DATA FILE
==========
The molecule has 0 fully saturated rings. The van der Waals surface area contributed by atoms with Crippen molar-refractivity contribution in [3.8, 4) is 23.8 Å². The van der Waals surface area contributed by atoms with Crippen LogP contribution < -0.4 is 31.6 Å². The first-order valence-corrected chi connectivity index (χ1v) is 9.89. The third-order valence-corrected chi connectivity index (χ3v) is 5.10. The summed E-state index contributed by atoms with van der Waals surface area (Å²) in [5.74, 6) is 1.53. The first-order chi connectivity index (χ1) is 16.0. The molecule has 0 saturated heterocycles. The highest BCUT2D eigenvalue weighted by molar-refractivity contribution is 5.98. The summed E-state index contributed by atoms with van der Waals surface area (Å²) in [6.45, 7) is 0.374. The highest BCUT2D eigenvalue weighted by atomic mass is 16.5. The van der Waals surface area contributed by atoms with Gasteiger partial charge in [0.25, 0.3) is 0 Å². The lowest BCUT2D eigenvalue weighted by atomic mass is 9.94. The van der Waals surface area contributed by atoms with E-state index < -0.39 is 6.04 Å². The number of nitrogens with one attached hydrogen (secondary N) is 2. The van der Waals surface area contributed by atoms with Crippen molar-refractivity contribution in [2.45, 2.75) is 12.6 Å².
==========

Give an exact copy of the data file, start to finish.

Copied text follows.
The molecule has 0 fully saturated rings. The van der Waals surface area contributed by atoms with Crippen molar-refractivity contribution in [3.8, 4) is 23.8 Å². The van der Waals surface area contributed by atoms with Crippen LogP contribution < -0.4 is 31.6 Å². The first-order valence-corrected chi connectivity index (χ1v) is 9.89. The third-order valence-corrected chi connectivity index (χ3v) is 5.10. The summed E-state index contributed by atoms with van der Waals surface area (Å²) in [5.74, 6) is 1.53. The first-order chi connectivity index (χ1) is 16.0. The molecule has 0 saturated heterocycles. The highest BCUT2D eigenvalue weighted by molar-refractivity contribution is 5.98. The summed E-state index contributed by atoms with van der Waals surface area (Å²) in [6.45, 7) is 0.374. The highest BCUT2D eigenvalue weighted by atomic mass is 16.5. The van der Waals surface area contributed by atoms with Gasteiger partial charge in [0.25, 0.3) is 0 Å². The lowest BCUT2D eigenvalue weighted by atomic mass is 9.94. The van der Waals surface area contributed by atoms with E-state index < -0.39 is 6.04 Å². The number of nitrogens with one attached hydrogen (secondary N) is 2. The van der Waals surface area contributed by atoms with Crippen molar-refractivity contribution in [2.45, 2.75) is 12.6 Å².